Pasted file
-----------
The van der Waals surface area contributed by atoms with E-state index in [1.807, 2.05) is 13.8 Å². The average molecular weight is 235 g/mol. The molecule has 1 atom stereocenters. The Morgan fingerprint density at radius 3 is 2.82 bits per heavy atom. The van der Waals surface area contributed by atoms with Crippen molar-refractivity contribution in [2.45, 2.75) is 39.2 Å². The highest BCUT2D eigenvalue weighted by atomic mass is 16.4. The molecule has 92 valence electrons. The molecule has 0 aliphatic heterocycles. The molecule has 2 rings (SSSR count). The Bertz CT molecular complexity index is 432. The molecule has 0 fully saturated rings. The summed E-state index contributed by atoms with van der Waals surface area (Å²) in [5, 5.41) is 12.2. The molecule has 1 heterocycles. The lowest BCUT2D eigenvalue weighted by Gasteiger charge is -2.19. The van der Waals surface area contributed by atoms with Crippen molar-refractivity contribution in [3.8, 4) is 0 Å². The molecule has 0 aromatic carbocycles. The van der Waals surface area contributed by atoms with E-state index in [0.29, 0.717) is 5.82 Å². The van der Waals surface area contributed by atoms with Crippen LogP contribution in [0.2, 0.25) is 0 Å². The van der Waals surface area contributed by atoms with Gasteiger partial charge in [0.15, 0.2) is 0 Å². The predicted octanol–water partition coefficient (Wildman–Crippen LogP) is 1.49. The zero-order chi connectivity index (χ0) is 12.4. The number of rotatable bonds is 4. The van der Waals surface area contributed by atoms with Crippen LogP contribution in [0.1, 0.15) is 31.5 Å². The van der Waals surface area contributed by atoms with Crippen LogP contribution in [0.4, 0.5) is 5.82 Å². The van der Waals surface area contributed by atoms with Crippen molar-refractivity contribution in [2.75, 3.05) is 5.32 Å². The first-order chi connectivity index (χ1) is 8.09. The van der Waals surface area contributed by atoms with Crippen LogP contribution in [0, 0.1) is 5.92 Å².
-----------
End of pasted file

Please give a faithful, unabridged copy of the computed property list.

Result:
The van der Waals surface area contributed by atoms with E-state index in [1.807, 2.05) is 13.8 Å². The average molecular weight is 235 g/mol. The molecule has 1 atom stereocenters. The Morgan fingerprint density at radius 3 is 2.82 bits per heavy atom. The van der Waals surface area contributed by atoms with Crippen molar-refractivity contribution in [2.45, 2.75) is 39.2 Å². The highest BCUT2D eigenvalue weighted by atomic mass is 16.4. The molecule has 92 valence electrons. The molecule has 0 aliphatic heterocycles. The molecule has 2 rings (SSSR count). The Bertz CT molecular complexity index is 432. The molecule has 0 fully saturated rings. The summed E-state index contributed by atoms with van der Waals surface area (Å²) in [5, 5.41) is 12.2. The molecule has 1 heterocycles. The lowest BCUT2D eigenvalue weighted by Gasteiger charge is -2.19. The van der Waals surface area contributed by atoms with Crippen molar-refractivity contribution in [3.8, 4) is 0 Å². The molecule has 0 aromatic carbocycles. The van der Waals surface area contributed by atoms with E-state index in [0.29, 0.717) is 5.82 Å². The van der Waals surface area contributed by atoms with Crippen LogP contribution in [0.2, 0.25) is 0 Å². The van der Waals surface area contributed by atoms with Gasteiger partial charge in [0.15, 0.2) is 0 Å². The predicted octanol–water partition coefficient (Wildman–Crippen LogP) is 1.49. The zero-order chi connectivity index (χ0) is 12.4. The number of rotatable bonds is 4. The van der Waals surface area contributed by atoms with Crippen LogP contribution in [0.1, 0.15) is 31.5 Å². The van der Waals surface area contributed by atoms with Crippen LogP contribution in [0.4, 0.5) is 5.82 Å². The van der Waals surface area contributed by atoms with Crippen molar-refractivity contribution in [2.75, 3.05) is 5.32 Å². The first-order chi connectivity index (χ1) is 8.09. The van der Waals surface area contributed by atoms with Crippen LogP contribution in [0, 0.1) is 5.92 Å².